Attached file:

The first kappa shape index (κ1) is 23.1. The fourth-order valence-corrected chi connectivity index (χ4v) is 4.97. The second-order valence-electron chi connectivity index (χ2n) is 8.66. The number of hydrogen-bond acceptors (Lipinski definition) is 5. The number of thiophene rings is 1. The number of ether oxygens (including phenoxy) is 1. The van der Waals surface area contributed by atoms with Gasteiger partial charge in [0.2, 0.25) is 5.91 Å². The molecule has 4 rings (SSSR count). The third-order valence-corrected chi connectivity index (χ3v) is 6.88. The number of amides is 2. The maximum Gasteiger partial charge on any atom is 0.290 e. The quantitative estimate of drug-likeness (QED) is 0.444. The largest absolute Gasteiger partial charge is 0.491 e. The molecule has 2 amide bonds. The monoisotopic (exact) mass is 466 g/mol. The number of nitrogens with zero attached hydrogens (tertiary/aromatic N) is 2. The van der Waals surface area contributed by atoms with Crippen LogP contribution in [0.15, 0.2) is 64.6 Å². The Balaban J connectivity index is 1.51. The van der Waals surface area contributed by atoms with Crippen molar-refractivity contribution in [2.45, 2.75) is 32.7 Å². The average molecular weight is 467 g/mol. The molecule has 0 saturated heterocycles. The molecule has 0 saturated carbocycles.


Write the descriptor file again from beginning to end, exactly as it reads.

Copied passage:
The first kappa shape index (κ1) is 23.1. The fourth-order valence-corrected chi connectivity index (χ4v) is 4.97. The second-order valence-electron chi connectivity index (χ2n) is 8.66. The number of hydrogen-bond acceptors (Lipinski definition) is 5. The number of thiophene rings is 1. The number of ether oxygens (including phenoxy) is 1. The van der Waals surface area contributed by atoms with Gasteiger partial charge in [0.2, 0.25) is 5.91 Å². The molecule has 4 rings (SSSR count). The third-order valence-corrected chi connectivity index (χ3v) is 6.88. The number of amides is 2. The maximum Gasteiger partial charge on any atom is 0.290 e. The quantitative estimate of drug-likeness (QED) is 0.444. The largest absolute Gasteiger partial charge is 0.491 e. The molecule has 2 amide bonds. The monoisotopic (exact) mass is 466 g/mol. The number of nitrogens with zero attached hydrogens (tertiary/aromatic N) is 2. The van der Waals surface area contributed by atoms with Crippen LogP contribution in [0.15, 0.2) is 64.6 Å². The Balaban J connectivity index is 1.51. The van der Waals surface area contributed by atoms with Crippen molar-refractivity contribution in [2.45, 2.75) is 32.7 Å². The average molecular weight is 467 g/mol. The molecule has 0 saturated heterocycles. The molecule has 0 saturated carbocycles.